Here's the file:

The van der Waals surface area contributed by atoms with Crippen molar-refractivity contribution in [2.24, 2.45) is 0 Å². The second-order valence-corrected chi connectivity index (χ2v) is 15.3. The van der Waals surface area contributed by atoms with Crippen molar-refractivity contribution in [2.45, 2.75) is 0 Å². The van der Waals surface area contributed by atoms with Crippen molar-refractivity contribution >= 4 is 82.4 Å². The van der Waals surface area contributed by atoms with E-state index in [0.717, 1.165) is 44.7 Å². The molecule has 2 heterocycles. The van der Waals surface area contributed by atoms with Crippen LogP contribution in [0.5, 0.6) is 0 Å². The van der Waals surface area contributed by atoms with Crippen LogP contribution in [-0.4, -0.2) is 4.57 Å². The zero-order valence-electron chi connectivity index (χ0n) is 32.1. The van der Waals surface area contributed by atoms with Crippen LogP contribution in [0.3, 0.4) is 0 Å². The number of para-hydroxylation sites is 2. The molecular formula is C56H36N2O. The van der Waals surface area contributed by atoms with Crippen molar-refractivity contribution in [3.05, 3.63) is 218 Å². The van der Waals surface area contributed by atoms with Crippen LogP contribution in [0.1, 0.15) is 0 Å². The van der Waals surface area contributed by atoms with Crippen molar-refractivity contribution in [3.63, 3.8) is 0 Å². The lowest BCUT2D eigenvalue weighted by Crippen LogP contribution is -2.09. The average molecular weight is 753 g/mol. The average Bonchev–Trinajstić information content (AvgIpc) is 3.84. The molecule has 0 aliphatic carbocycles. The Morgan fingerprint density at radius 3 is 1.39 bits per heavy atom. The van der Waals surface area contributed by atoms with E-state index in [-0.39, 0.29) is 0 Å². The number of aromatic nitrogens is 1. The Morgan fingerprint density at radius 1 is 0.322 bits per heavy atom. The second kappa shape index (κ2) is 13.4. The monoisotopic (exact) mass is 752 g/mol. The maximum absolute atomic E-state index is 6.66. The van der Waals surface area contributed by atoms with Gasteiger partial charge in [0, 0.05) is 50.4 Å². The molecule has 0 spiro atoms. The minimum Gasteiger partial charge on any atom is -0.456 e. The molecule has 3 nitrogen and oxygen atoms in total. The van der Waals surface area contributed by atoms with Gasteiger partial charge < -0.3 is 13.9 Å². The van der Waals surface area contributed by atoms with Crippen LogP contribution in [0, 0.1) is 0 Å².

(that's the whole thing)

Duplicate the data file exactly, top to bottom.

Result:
The van der Waals surface area contributed by atoms with Crippen molar-refractivity contribution in [2.24, 2.45) is 0 Å². The second-order valence-corrected chi connectivity index (χ2v) is 15.3. The van der Waals surface area contributed by atoms with Crippen molar-refractivity contribution in [2.45, 2.75) is 0 Å². The van der Waals surface area contributed by atoms with Crippen molar-refractivity contribution >= 4 is 82.4 Å². The van der Waals surface area contributed by atoms with E-state index in [0.717, 1.165) is 44.7 Å². The molecule has 2 heterocycles. The van der Waals surface area contributed by atoms with Crippen LogP contribution in [0.5, 0.6) is 0 Å². The van der Waals surface area contributed by atoms with Crippen LogP contribution in [-0.4, -0.2) is 4.57 Å². The zero-order valence-electron chi connectivity index (χ0n) is 32.1. The van der Waals surface area contributed by atoms with Crippen LogP contribution in [0.3, 0.4) is 0 Å². The number of para-hydroxylation sites is 2. The molecular formula is C56H36N2O. The van der Waals surface area contributed by atoms with Crippen molar-refractivity contribution in [3.05, 3.63) is 218 Å². The van der Waals surface area contributed by atoms with Crippen LogP contribution in [0.1, 0.15) is 0 Å². The van der Waals surface area contributed by atoms with Crippen molar-refractivity contribution in [3.63, 3.8) is 0 Å². The lowest BCUT2D eigenvalue weighted by Crippen LogP contribution is -2.09. The average molecular weight is 753 g/mol. The average Bonchev–Trinajstić information content (AvgIpc) is 3.84. The molecule has 0 aliphatic carbocycles. The Morgan fingerprint density at radius 3 is 1.39 bits per heavy atom. The van der Waals surface area contributed by atoms with E-state index in [-0.39, 0.29) is 0 Å². The number of aromatic nitrogens is 1. The Morgan fingerprint density at radius 1 is 0.322 bits per heavy atom. The second kappa shape index (κ2) is 13.4. The monoisotopic (exact) mass is 752 g/mol. The maximum absolute atomic E-state index is 6.66. The van der Waals surface area contributed by atoms with Gasteiger partial charge in [0, 0.05) is 50.4 Å². The molecule has 0 spiro atoms. The minimum Gasteiger partial charge on any atom is -0.456 e. The molecule has 3 nitrogen and oxygen atoms in total. The van der Waals surface area contributed by atoms with Gasteiger partial charge < -0.3 is 13.9 Å². The van der Waals surface area contributed by atoms with Crippen LogP contribution in [0, 0.1) is 0 Å².